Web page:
Achieving world-class cancer outcomes

rcr

The Royal College of Radiologists (RCR) has published Turning the ambition into action How the Cancer Strategy 2015–2020 can be implemented. This report by the college is a response for action to implement the English Cancer Strategy 2015-2020 published in July 2015. The RCR sets out what it can do to help deliver the strategy and explains where immediate action is required by the Government and health bodies. The College warns that without such action the strategy will rapidly become unachievable and patients will continue to suffer from late diagnosis and delayed treatment.

Understanding cervical screening non-attendance among ethnic minority women in England

British Journal of Cancer (2015) 113, 833–839

Background:

Women from Black, Asian and Minority Ethnic (BAME) backgrounds are less likely to attend cervical screening than White British women. This study explored sociodemographic and attitudinal correlates of cervical screening non-attendance among BAME women.
Methods:

Women (30–60 years) were recruited from Indian, Pakistani, Bangladeshi, Caribbean, African and White British backgrounds (n=720). Participants completed structured interviews.
Results:

BAME women were more likely to be non-attenders than white British women (44–71% vs 12%) and fell into two groups: the disengaged and the overdue. Migrating to the United Kingdom, speaking a language other than English and low education level were associated with being disengaged. Being overdue was associated with older age. Three attitudinal barriers were associated with being overdue for screening among BAME women: low perceived risk of cervical cancer due to sexual inactivity, belief that screening is unnecessary without symptoms and difficulty finding an appointment that fits in with other commitments.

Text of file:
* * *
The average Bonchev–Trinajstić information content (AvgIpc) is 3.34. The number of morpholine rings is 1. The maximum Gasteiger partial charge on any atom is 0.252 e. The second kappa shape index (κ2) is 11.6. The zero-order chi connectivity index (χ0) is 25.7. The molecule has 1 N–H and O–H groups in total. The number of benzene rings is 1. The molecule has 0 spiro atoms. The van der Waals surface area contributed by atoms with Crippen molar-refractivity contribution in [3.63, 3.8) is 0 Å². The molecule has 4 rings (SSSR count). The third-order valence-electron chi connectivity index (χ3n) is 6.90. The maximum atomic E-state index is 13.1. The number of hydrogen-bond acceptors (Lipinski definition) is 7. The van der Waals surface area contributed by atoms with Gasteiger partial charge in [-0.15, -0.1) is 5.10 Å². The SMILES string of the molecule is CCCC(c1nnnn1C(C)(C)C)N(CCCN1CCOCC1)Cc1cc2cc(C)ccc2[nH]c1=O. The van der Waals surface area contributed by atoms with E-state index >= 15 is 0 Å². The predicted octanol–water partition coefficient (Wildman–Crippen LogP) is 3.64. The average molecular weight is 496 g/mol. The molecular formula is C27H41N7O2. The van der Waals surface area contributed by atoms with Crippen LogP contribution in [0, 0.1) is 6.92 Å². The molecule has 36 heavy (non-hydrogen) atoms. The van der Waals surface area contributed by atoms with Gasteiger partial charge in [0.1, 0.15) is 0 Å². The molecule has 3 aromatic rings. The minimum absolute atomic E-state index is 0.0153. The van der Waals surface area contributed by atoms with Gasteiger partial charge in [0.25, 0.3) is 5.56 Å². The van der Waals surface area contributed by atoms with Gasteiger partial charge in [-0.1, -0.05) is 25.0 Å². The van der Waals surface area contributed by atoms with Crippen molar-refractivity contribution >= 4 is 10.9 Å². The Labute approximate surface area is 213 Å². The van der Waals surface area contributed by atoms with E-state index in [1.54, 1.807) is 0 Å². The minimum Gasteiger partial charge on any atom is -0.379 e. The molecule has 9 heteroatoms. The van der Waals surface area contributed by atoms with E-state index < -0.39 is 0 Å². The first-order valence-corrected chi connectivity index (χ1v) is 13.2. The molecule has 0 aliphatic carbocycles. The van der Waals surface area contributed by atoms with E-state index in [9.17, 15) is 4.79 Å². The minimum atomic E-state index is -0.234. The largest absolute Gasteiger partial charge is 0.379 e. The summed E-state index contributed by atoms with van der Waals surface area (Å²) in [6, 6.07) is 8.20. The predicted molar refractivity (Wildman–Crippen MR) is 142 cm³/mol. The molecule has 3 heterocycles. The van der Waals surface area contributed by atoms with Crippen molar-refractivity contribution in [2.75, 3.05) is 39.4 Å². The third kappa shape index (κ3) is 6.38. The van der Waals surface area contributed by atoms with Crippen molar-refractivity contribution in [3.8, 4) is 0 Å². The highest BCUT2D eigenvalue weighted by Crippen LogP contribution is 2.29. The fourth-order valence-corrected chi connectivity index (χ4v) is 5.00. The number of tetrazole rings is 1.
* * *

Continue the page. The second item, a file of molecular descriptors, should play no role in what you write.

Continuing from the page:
Conclusions:

BAME non-attenders appear to fall into two groups, and interventions for these groups may need to be targeted and tailored accordingly. It is important to ensure that BAME women understand cancer screening is intended for asymptomatic women and those who have ceased sexual activity may still be at risk.

via British Journal of Cancer – Understanding cervical screening non-attendance among ethnic minority women in England.

Pre-existing diabetes and breast cancer prognosis among elderly women

British Journal of Cancer 113, 827-832 (01 September 2015)

Background:

The objective of this study was to assess the impact of pre-existing diabetes on breast cancer prognosis.

Methods: